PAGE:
Ag Weather Forum

Details of Flash-Dry September

Bryce Anderson
By  Bryce Anderson , Ag Meteorologist Emeritus
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Central Illinois corn yields will likely be reduced by hot and dry conditions during September. (DTN photo by Pamela Smith)

A look at Midwest weather conditions during the last few weeks of the growing season shows that heat and dryness brought flash-dry conditions to the western and central Midwest.

Sharply above-normal temperatures covered these portions of the region during Sept. 1-27, according to the Midwest Regional Climate Center. Northern Illinois, northern Indiana and southern Michigan had mean temperatures (average of daytime high and low readings) that were 4 to 5 degrees Fahrenheit above normal. The remainder of the western and central Midwest saw temperatures that were 2 to 5 degrees F above normal. Daytime high temperatures were notably hot: 4 to 7 degrees F above normal in most of the Midwest, including a record 93-degree-F high temperature in Rockford, Illinois, on Sunday Sept. 19. Late September saw values of around 15 degrees F above normal, and record-category high temperature values of 86 to 91 F in central and north-central Iowa.

Dry conditions are also prominent. Most of Iowa and Missouri, northern and central Illinois, and Wisconsin have logged from 25% to 75% below-normal precipitation during the first 27 days of September; and precipitation in west-central Iowa is from 90% to 95% below normal during the Sept. 1-27 time frame.

Station September precipitation totals in this dry area and comparisons with normal include the following:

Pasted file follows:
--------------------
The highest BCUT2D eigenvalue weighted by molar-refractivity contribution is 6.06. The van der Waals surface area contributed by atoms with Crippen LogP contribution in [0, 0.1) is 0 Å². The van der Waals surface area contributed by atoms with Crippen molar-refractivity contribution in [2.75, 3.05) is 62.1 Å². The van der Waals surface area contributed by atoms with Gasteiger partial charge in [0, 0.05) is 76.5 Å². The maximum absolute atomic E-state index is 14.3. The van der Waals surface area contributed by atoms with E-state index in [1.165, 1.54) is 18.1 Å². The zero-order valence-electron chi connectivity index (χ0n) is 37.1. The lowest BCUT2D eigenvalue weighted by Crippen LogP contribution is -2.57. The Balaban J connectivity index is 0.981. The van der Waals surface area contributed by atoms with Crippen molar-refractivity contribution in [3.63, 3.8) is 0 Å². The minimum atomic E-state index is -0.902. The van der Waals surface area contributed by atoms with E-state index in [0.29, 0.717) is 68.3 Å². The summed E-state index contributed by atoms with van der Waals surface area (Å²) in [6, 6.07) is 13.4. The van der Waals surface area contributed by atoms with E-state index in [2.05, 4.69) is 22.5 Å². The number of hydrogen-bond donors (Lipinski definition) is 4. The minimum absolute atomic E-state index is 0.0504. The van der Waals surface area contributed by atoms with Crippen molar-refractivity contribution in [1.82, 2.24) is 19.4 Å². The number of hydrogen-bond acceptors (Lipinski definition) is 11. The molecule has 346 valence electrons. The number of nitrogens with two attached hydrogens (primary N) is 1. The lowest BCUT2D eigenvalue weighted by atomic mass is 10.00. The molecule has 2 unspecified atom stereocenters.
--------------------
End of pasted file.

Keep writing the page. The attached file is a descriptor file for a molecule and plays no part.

ILLINOIS: Peoria 1.09 inches, 2.29 inches below normal; Rockford 0.53 inch, 2.99 inches below normal; Chicago 1.23 inches, 1.86 inches below normal; Moline 0.87 inch, 2.36 inches below normal.

IOWA: Des Moines 0.80 inch, 2.28 inches below normal; Waterloo 1.31 inches, 1.73 inches below normal; Mason City 1.96 inches, 1.38 inches below normal; Ottumwa 1.03 inches, 2.37 inches below normal; Marshalltown 0.73 inch, 2.37 inches below normal; Lamoni 1.19 inches, 2.40 inches below normal; Ames 0.71 inch, 2.50 inches below normal; Cedar Rapids 1.58 inches, 1.72 inches below normal; Davenport 0.63 inch, 2.74 inches below normal; Dubuque 1.30 inches, 2.41 inches below normal.

MISSOURI: St. Joseph 1.18 inches, 1.91 inches below normal; Kansas City 2.10 inches, 1.82 inches below normal; Kirksville 0.43 inch, 3.12 inches below normal; Columbia 2.45 inches, 1.26 inches below normal.

MINNESOTA: Minneapolis 1.48 inches, 1.45 inches below normal.

WISCONSIN: Eau Claire 1.85 inches, 1.70 inches below normal.

The central U.S. has not been entirely dry in September. The Ohio Valley through eastern Great Lakes saw precipitation totals from 50% to 200% above normal, with the greatest departures in central and southern Indiana. And, south of the Ohio River, Kentucky and Tennessee logged amounts of two to three times the normal amounts.

Producer comments about season ending conditions and impact on harvest are available in this DTN Field Roundup article by DTN Staff Reporter Emily Unglesbee:….

Bryce Anderson can be reached at

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